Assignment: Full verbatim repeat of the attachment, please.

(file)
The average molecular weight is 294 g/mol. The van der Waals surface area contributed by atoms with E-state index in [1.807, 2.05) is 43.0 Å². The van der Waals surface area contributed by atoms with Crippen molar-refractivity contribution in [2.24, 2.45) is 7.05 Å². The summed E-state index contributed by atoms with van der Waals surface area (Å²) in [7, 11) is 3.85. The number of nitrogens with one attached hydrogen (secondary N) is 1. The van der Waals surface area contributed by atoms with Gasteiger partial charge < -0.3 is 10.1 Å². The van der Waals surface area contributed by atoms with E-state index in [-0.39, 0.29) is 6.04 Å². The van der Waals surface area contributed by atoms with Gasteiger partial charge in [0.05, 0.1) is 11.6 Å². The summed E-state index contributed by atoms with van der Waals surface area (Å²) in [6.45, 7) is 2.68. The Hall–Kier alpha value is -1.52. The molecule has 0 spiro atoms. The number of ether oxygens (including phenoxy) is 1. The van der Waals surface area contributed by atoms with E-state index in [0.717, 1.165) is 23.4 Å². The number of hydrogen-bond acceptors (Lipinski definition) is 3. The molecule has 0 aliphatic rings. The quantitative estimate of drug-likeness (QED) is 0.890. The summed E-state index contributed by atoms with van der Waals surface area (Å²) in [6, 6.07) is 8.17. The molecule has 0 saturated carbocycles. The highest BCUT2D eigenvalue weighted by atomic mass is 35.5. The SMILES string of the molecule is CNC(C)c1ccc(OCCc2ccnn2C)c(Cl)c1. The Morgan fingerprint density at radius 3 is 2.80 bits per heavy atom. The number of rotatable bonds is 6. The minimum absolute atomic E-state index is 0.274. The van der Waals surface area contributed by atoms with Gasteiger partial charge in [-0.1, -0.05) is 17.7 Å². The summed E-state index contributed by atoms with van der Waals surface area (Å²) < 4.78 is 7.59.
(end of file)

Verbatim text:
The average molecular weight is 294 g/mol. The van der Waals surface area contributed by atoms with E-state index in [1.807, 2.05) is 43.0 Å². The van der Waals surface area contributed by atoms with Crippen molar-refractivity contribution in [2.24, 2.45) is 7.05 Å². The summed E-state index contributed by atoms with van der Waals surface area (Å²) in [7, 11) is 3.85. The number of nitrogens with one attached hydrogen (secondary N) is 1. The van der Waals surface area contributed by atoms with Gasteiger partial charge < -0.3 is 10.1 Å². The van der Waals surface area contributed by atoms with E-state index in [-0.39, 0.29) is 6.04 Å². The van der Waals surface area contributed by atoms with Gasteiger partial charge in [0.05, 0.1) is 11.6 Å². The summed E-state index contributed by atoms with van der Waals surface area (Å²) in [6.45, 7) is 2.68. The Hall–Kier alpha value is -1.52. The molecule has 0 spiro atoms. The number of ether oxygens (including phenoxy) is 1. The van der Waals surface area contributed by atoms with E-state index in [0.717, 1.165) is 23.4 Å². The number of hydrogen-bond acceptors (Lipinski definition) is 3. The molecule has 0 aliphatic rings. The quantitative estimate of drug-likeness (QED) is 0.890. The summed E-state index contributed by atoms with van der Waals surface area (Å²) in [6, 6.07) is 8.17. The molecule has 0 saturated carbocycles. The highest BCUT2D eigenvalue weighted by atomic mass is 35.5. The SMILES string of the molecule is CNC(C)c1ccc(OCCc2ccnn2C)c(Cl)c1. The Morgan fingerprint density at radius 3 is 2.80 bits per heavy atom. The number of rotatable bonds is 6. The minimum absolute atomic E-state index is 0.274. The van der Waals surface area contributed by atoms with Gasteiger partial charge in [-0.1, -0.05) is 17.7 Å². The summed E-state index contributed by atoms with van der Waals surface area (Å²) < 4.78 is 7.59.